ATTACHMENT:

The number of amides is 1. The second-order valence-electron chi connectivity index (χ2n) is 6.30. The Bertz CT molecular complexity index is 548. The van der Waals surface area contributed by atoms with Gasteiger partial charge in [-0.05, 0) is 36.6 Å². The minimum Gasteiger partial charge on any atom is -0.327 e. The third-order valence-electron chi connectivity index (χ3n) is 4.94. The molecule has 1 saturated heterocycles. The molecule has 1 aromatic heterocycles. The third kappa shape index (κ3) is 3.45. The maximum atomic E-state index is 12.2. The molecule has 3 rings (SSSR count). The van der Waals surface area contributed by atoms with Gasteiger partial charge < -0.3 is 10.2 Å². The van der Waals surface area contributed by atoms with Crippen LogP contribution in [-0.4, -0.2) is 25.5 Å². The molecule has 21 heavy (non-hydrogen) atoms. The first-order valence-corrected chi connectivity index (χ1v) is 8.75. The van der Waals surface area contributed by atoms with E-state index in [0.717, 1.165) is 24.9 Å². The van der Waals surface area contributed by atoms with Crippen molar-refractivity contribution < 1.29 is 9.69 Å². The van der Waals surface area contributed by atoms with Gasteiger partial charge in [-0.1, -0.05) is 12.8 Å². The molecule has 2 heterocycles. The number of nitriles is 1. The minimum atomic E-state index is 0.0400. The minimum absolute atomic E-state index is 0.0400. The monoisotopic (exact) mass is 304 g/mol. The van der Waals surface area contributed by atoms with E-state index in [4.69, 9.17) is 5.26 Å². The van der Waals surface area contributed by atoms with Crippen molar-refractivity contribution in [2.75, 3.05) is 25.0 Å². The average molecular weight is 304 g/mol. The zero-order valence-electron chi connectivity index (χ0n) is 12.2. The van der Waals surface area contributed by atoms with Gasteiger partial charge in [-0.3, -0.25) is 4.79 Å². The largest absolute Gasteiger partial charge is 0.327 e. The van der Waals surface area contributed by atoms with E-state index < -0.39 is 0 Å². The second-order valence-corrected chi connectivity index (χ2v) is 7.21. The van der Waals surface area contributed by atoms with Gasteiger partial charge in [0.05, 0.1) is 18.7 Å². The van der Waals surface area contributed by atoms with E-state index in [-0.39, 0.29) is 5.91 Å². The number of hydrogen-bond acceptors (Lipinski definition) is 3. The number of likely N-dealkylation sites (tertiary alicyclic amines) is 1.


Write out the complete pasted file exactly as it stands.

The number of amides is 1. The second-order valence-electron chi connectivity index (χ2n) is 6.30. The Bertz CT molecular complexity index is 548. The van der Waals surface area contributed by atoms with Gasteiger partial charge in [-0.05, 0) is 36.6 Å². The minimum Gasteiger partial charge on any atom is -0.327 e. The third-order valence-electron chi connectivity index (χ3n) is 4.94. The molecule has 1 saturated heterocycles. The molecule has 1 aromatic heterocycles. The third kappa shape index (κ3) is 3.45. The maximum atomic E-state index is 12.2. The molecule has 3 rings (SSSR count). The van der Waals surface area contributed by atoms with Gasteiger partial charge < -0.3 is 10.2 Å². The van der Waals surface area contributed by atoms with Crippen LogP contribution in [-0.4, -0.2) is 25.5 Å². The molecule has 21 heavy (non-hydrogen) atoms. The first-order valence-corrected chi connectivity index (χ1v) is 8.75. The van der Waals surface area contributed by atoms with E-state index in [0.717, 1.165) is 24.9 Å². The van der Waals surface area contributed by atoms with Crippen molar-refractivity contribution < 1.29 is 9.69 Å². The van der Waals surface area contributed by atoms with Gasteiger partial charge in [-0.1, -0.05) is 12.8 Å². The molecule has 2 heterocycles. The number of nitriles is 1. The minimum atomic E-state index is 0.0400. The minimum absolute atomic E-state index is 0.0400. The monoisotopic (exact) mass is 304 g/mol. The van der Waals surface area contributed by atoms with E-state index in [4.69, 9.17) is 5.26 Å². The van der Waals surface area contributed by atoms with Crippen molar-refractivity contribution in [2.75, 3.05) is 25.0 Å². The average molecular weight is 304 g/mol. The zero-order valence-electron chi connectivity index (χ0n) is 12.2. The van der Waals surface area contributed by atoms with Gasteiger partial charge in [-0.3, -0.25) is 4.79 Å². The largest absolute Gasteiger partial charge is 0.327 e. The van der Waals surface area contributed by atoms with E-state index < -0.39 is 0 Å². The second-order valence-corrected chi connectivity index (χ2v) is 7.21. The van der Waals surface area contributed by atoms with Gasteiger partial charge in [0.05, 0.1) is 18.7 Å². The van der Waals surface area contributed by atoms with E-state index in [-0.39, 0.29) is 5.91 Å². The number of hydrogen-bond acceptors (Lipinski definition) is 3. The number of likely N-dealkylation sites (tertiary alicyclic amines) is 1.